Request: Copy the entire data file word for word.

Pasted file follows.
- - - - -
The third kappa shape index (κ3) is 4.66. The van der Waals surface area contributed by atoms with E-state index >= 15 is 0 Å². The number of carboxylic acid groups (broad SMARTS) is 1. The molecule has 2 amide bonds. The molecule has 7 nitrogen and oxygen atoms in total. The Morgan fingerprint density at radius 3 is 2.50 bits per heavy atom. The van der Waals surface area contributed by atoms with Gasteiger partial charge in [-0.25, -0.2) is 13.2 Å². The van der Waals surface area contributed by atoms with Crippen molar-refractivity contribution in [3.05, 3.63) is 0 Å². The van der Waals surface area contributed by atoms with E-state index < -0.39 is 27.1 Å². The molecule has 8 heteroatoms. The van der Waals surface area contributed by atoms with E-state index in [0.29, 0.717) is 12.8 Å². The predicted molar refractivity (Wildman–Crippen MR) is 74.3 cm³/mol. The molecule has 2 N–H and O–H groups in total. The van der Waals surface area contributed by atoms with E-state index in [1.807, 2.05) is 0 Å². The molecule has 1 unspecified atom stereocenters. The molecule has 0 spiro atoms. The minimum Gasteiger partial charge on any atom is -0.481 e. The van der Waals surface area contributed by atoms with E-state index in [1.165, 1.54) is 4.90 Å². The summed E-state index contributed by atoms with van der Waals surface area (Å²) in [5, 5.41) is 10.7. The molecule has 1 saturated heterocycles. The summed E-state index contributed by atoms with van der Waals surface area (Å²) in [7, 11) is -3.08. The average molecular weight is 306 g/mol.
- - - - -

The third kappa shape index (κ3) is 4.66. The van der Waals surface area contributed by atoms with E-state index >= 15 is 0 Å². The number of carboxylic acid groups (broad SMARTS) is 1. The molecule has 2 amide bonds. The molecule has 7 nitrogen and oxygen atoms in total. The Morgan fingerprint density at radius 3 is 2.50 bits per heavy atom. The van der Waals surface area contributed by atoms with Gasteiger partial charge in [-0.25, -0.2) is 13.2 Å². The van der Waals surface area contributed by atoms with Crippen molar-refractivity contribution in [3.05, 3.63) is 0 Å². The van der Waals surface area contributed by atoms with E-state index < -0.39 is 27.1 Å². The molecule has 8 heteroatoms. The van der Waals surface area contributed by atoms with E-state index in [0.29, 0.717) is 12.8 Å². The predicted molar refractivity (Wildman–Crippen MR) is 74.3 cm³/mol. The molecule has 2 N–H and O–H groups in total. The van der Waals surface area contributed by atoms with E-state index in [1.807, 2.05) is 0 Å². The molecule has 1 unspecified atom stereocenters. The molecule has 0 spiro atoms. The minimum Gasteiger partial charge on any atom is -0.481 e. The van der Waals surface area contributed by atoms with E-state index in [1.165, 1.54) is 4.90 Å². The summed E-state index contributed by atoms with van der Waals surface area (Å²) in [5, 5.41) is 10.7. The molecule has 1 saturated heterocycles. The summed E-state index contributed by atoms with van der Waals surface area (Å²) in [7, 11) is -3.08. The average molecular weight is 306 g/mol.